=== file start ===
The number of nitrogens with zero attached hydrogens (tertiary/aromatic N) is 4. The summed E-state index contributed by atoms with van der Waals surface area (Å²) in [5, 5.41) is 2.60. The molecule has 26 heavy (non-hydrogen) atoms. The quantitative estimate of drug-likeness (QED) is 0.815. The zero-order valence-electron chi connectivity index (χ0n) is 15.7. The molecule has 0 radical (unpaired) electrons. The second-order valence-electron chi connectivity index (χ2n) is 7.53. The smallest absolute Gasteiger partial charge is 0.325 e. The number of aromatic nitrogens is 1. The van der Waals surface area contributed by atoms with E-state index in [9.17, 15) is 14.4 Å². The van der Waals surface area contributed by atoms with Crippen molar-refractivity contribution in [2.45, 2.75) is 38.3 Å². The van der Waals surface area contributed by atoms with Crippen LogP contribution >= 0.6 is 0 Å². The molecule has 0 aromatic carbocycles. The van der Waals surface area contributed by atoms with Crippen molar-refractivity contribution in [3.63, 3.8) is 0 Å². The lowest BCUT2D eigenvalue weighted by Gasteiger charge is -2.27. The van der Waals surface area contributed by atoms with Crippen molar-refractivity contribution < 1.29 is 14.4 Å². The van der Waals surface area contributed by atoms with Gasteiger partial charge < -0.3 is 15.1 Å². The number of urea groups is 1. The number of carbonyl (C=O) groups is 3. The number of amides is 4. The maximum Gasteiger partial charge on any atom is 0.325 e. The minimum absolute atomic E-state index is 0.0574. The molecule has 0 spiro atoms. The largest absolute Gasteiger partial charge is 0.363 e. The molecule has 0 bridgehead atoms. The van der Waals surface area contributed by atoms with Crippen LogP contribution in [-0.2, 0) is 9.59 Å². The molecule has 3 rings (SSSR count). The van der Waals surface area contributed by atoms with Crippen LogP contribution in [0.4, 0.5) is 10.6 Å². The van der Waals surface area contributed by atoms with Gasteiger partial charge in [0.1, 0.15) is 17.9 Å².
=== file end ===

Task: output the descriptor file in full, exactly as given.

The number of nitrogens with zero attached hydrogens (tertiary/aromatic N) is 4. The summed E-state index contributed by atoms with van der Waals surface area (Å²) in [5, 5.41) is 2.60. The molecule has 26 heavy (non-hydrogen) atoms. The quantitative estimate of drug-likeness (QED) is 0.815. The zero-order valence-electron chi connectivity index (χ0n) is 15.7. The molecule has 0 radical (unpaired) electrons. The second-order valence-electron chi connectivity index (χ2n) is 7.53. The smallest absolute Gasteiger partial charge is 0.325 e. The number of aromatic nitrogens is 1. The van der Waals surface area contributed by atoms with E-state index in [9.17, 15) is 14.4 Å². The van der Waals surface area contributed by atoms with Crippen molar-refractivity contribution in [2.45, 2.75) is 38.3 Å². The van der Waals surface area contributed by atoms with Crippen LogP contribution >= 0.6 is 0 Å². The molecule has 0 aromatic carbocycles. The van der Waals surface area contributed by atoms with Crippen molar-refractivity contribution in [3.63, 3.8) is 0 Å². The lowest BCUT2D eigenvalue weighted by Gasteiger charge is -2.27. The van der Waals surface area contributed by atoms with Crippen molar-refractivity contribution < 1.29 is 14.4 Å². The van der Waals surface area contributed by atoms with Gasteiger partial charge < -0.3 is 15.1 Å². The number of urea groups is 1. The number of carbonyl (C=O) groups is 3. The number of amides is 4. The maximum Gasteiger partial charge on any atom is 0.325 e. The minimum absolute atomic E-state index is 0.0574. The molecule has 0 spiro atoms. The largest absolute Gasteiger partial charge is 0.363 e. The molecule has 0 bridgehead atoms. The van der Waals surface area contributed by atoms with Crippen LogP contribution in [-0.2, 0) is 9.59 Å². The molecule has 3 rings (SSSR count). The van der Waals surface area contributed by atoms with Crippen LogP contribution in [0.4, 0.5) is 10.6 Å². The van der Waals surface area contributed by atoms with Gasteiger partial charge in [0.1, 0.15) is 17.9 Å².